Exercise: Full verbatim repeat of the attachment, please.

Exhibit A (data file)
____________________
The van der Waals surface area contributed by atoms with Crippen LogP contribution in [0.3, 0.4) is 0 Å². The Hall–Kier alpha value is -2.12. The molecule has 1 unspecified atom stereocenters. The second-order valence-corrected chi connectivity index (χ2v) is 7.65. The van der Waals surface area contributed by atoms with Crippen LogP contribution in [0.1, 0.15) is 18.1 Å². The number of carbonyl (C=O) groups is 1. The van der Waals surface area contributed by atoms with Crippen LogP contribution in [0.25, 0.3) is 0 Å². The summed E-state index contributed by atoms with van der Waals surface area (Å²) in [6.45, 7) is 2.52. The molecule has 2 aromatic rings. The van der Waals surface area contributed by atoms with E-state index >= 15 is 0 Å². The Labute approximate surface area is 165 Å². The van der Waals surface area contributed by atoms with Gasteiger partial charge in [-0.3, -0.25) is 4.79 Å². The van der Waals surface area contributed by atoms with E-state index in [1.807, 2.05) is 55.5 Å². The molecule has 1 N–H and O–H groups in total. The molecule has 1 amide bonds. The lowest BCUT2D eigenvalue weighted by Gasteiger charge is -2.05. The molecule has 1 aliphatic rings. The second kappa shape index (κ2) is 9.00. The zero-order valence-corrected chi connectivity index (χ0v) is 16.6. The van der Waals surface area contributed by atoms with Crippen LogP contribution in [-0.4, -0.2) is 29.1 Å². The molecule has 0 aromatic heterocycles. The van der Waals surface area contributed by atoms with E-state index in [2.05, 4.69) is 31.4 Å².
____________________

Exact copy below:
The van der Waals surface area contributed by atoms with Crippen LogP contribution in [0.3, 0.4) is 0 Å². The Hall–Kier alpha value is -2.12. The molecule has 1 unspecified atom stereocenters. The second-order valence-corrected chi connectivity index (χ2v) is 7.65. The van der Waals surface area contributed by atoms with Crippen LogP contribution in [0.1, 0.15) is 18.1 Å². The number of carbonyl (C=O) groups is 1. The van der Waals surface area contributed by atoms with Crippen LogP contribution in [0.25, 0.3) is 0 Å². The summed E-state index contributed by atoms with van der Waals surface area (Å²) in [6.45, 7) is 2.52. The molecule has 2 aromatic rings. The van der Waals surface area contributed by atoms with E-state index >= 15 is 0 Å². The Labute approximate surface area is 165 Å². The van der Waals surface area contributed by atoms with Gasteiger partial charge in [-0.3, -0.25) is 4.79 Å². The van der Waals surface area contributed by atoms with E-state index in [1.807, 2.05) is 55.5 Å². The molecule has 1 N–H and O–H groups in total. The molecule has 1 amide bonds. The lowest BCUT2D eigenvalue weighted by Gasteiger charge is -2.05. The molecule has 1 aliphatic rings. The second kappa shape index (κ2) is 9.00. The zero-order valence-corrected chi connectivity index (χ0v) is 16.6. The van der Waals surface area contributed by atoms with Crippen LogP contribution in [-0.4, -0.2) is 29.1 Å². The molecule has 0 aromatic heterocycles. The van der Waals surface area contributed by atoms with E-state index in [2.05, 4.69) is 31.4 Å².